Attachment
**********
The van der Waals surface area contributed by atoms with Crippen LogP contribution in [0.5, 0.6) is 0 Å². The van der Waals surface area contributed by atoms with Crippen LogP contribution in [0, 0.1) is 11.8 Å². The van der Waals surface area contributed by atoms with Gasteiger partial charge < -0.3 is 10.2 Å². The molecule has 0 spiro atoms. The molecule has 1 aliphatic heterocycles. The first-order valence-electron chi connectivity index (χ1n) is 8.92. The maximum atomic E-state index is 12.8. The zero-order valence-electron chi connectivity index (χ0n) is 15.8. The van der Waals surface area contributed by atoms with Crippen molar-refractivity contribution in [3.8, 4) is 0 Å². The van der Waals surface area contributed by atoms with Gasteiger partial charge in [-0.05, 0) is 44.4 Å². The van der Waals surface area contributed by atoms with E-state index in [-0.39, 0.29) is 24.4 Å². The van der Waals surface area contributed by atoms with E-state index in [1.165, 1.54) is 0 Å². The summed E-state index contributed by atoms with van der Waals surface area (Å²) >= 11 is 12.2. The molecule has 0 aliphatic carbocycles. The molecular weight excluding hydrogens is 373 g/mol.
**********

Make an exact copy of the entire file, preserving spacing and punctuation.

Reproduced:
The van der Waals surface area contributed by atoms with Crippen LogP contribution in [0.5, 0.6) is 0 Å². The van der Waals surface area contributed by atoms with Crippen LogP contribution in [0, 0.1) is 11.8 Å². The van der Waals surface area contributed by atoms with Gasteiger partial charge < -0.3 is 10.2 Å². The molecule has 0 spiro atoms. The molecule has 1 aliphatic heterocycles. The first-order valence-electron chi connectivity index (χ1n) is 8.92. The maximum atomic E-state index is 12.8. The zero-order valence-electron chi connectivity index (χ0n) is 15.8. The van der Waals surface area contributed by atoms with Crippen molar-refractivity contribution in [3.8, 4) is 0 Å². The van der Waals surface area contributed by atoms with Gasteiger partial charge in [-0.05, 0) is 44.4 Å². The van der Waals surface area contributed by atoms with E-state index in [-0.39, 0.29) is 24.4 Å². The van der Waals surface area contributed by atoms with E-state index in [1.165, 1.54) is 0 Å². The summed E-state index contributed by atoms with van der Waals surface area (Å²) >= 11 is 12.2. The molecule has 0 aliphatic carbocycles. The molecular weight excluding hydrogens is 373 g/mol.